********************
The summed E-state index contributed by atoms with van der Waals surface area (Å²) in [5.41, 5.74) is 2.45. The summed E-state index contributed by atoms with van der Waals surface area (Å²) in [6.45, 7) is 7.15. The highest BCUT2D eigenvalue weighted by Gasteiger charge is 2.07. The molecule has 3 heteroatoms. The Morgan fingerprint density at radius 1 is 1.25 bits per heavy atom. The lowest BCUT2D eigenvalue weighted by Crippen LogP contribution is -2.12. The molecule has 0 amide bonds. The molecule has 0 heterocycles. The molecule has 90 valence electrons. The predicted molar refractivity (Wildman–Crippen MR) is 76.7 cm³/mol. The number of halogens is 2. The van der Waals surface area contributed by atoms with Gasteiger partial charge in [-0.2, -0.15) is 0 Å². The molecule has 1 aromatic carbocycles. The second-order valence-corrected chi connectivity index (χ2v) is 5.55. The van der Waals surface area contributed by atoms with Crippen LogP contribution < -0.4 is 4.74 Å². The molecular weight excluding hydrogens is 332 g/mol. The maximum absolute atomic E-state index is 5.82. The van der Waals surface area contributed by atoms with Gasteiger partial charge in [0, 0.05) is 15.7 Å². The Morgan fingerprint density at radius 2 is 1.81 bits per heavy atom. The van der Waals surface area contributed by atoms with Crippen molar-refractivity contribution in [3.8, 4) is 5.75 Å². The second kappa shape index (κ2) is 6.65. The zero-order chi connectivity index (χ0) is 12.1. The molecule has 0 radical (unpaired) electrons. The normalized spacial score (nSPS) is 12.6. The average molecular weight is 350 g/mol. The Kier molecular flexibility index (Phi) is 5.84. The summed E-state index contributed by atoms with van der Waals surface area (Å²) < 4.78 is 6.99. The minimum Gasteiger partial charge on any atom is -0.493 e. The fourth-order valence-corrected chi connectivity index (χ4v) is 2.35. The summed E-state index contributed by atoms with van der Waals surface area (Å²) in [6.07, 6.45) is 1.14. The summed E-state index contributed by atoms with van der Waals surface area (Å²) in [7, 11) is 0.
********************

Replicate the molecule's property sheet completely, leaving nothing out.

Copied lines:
The summed E-state index contributed by atoms with van der Waals surface area (Å²) in [5.41, 5.74) is 2.45. The summed E-state index contributed by atoms with van der Waals surface area (Å²) in [6.45, 7) is 7.15. The highest BCUT2D eigenvalue weighted by Gasteiger charge is 2.07. The molecule has 3 heteroatoms. The Morgan fingerprint density at radius 1 is 1.25 bits per heavy atom. The lowest BCUT2D eigenvalue weighted by Crippen LogP contribution is -2.12. The molecule has 0 amide bonds. The molecule has 0 heterocycles. The molecule has 90 valence electrons. The predicted molar refractivity (Wildman–Crippen MR) is 76.7 cm³/mol. The number of halogens is 2. The van der Waals surface area contributed by atoms with Gasteiger partial charge in [-0.2, -0.15) is 0 Å². The molecule has 1 aromatic carbocycles. The second-order valence-corrected chi connectivity index (χ2v) is 5.55. The van der Waals surface area contributed by atoms with Crippen LogP contribution < -0.4 is 4.74 Å². The molecular weight excluding hydrogens is 332 g/mol. The maximum absolute atomic E-state index is 5.82. The van der Waals surface area contributed by atoms with Gasteiger partial charge in [0, 0.05) is 15.7 Å². The Morgan fingerprint density at radius 2 is 1.81 bits per heavy atom. The van der Waals surface area contributed by atoms with Crippen molar-refractivity contribution in [3.8, 4) is 5.75 Å². The second kappa shape index (κ2) is 6.65. The zero-order chi connectivity index (χ0) is 12.1. The molecule has 0 radical (unpaired) electrons. The normalized spacial score (nSPS) is 12.6. The average molecular weight is 350 g/mol. The Kier molecular flexibility index (Phi) is 5.84. The summed E-state index contributed by atoms with van der Waals surface area (Å²) < 4.78 is 6.99. The minimum Gasteiger partial charge on any atom is -0.493 e. The fourth-order valence-corrected chi connectivity index (χ4v) is 2.35. The summed E-state index contributed by atoms with van der Waals surface area (Å²) in [6.07, 6.45) is 1.14. The summed E-state index contributed by atoms with van der Waals surface area (Å²) in [7, 11) is 0.